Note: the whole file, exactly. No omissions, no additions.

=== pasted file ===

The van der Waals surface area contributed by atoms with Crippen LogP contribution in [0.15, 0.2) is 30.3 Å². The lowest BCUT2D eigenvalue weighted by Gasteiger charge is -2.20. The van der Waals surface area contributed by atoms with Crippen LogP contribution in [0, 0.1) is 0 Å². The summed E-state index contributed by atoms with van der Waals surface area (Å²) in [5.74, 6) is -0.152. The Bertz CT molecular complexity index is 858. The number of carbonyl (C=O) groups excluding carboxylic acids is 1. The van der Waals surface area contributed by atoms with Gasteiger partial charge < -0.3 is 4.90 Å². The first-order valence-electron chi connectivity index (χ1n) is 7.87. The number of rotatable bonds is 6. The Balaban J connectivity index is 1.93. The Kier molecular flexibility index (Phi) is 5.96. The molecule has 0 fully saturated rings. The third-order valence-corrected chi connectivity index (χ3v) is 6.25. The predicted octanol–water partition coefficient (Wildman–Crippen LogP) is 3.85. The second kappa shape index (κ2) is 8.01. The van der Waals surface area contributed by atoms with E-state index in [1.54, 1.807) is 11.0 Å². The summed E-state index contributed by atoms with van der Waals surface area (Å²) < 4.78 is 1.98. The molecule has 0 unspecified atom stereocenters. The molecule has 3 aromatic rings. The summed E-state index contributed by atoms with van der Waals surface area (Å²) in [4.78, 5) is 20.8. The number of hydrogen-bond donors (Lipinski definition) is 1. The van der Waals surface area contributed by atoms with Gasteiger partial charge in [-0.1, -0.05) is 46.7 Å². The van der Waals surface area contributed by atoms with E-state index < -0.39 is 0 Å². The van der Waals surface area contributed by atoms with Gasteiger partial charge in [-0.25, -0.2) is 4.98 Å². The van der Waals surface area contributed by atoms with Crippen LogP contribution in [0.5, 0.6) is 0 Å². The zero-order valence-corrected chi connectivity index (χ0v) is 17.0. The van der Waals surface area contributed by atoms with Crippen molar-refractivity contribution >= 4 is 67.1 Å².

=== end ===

The van der Waals surface area contributed by atoms with Crippen LogP contribution in [0.15, 0.2) is 30.3 Å². The lowest BCUT2D eigenvalue weighted by Gasteiger charge is -2.20. The van der Waals surface area contributed by atoms with Crippen LogP contribution in [0, 0.1) is 0 Å². The summed E-state index contributed by atoms with van der Waals surface area (Å²) in [5.74, 6) is -0.152. The Bertz CT molecular complexity index is 858. The number of carbonyl (C=O) groups excluding carboxylic acids is 1. The van der Waals surface area contributed by atoms with Gasteiger partial charge < -0.3 is 4.90 Å². The first-order valence-electron chi connectivity index (χ1n) is 7.87. The number of rotatable bonds is 6. The Balaban J connectivity index is 1.93. The Kier molecular flexibility index (Phi) is 5.96. The molecule has 0 fully saturated rings. The third-order valence-corrected chi connectivity index (χ3v) is 6.25. The predicted octanol–water partition coefficient (Wildman–Crippen LogP) is 3.85. The second kappa shape index (κ2) is 8.01. The van der Waals surface area contributed by atoms with E-state index in [1.54, 1.807) is 11.0 Å². The summed E-state index contributed by atoms with van der Waals surface area (Å²) < 4.78 is 1.98. The molecule has 0 unspecified atom stereocenters. The molecule has 3 aromatic rings. The summed E-state index contributed by atoms with van der Waals surface area (Å²) in [4.78, 5) is 20.8. The number of hydrogen-bond donors (Lipinski definition) is 1. The van der Waals surface area contributed by atoms with Gasteiger partial charge in [-0.1, -0.05) is 46.7 Å². The van der Waals surface area contributed by atoms with E-state index < -0.39 is 0 Å². The van der Waals surface area contributed by atoms with Gasteiger partial charge in [-0.25, -0.2) is 4.98 Å². The van der Waals surface area contributed by atoms with Crippen LogP contribution in [0.5, 0.6) is 0 Å². The zero-order valence-corrected chi connectivity index (χ0v) is 17.0. The van der Waals surface area contributed by atoms with Crippen molar-refractivity contribution >= 4 is 67.1 Å².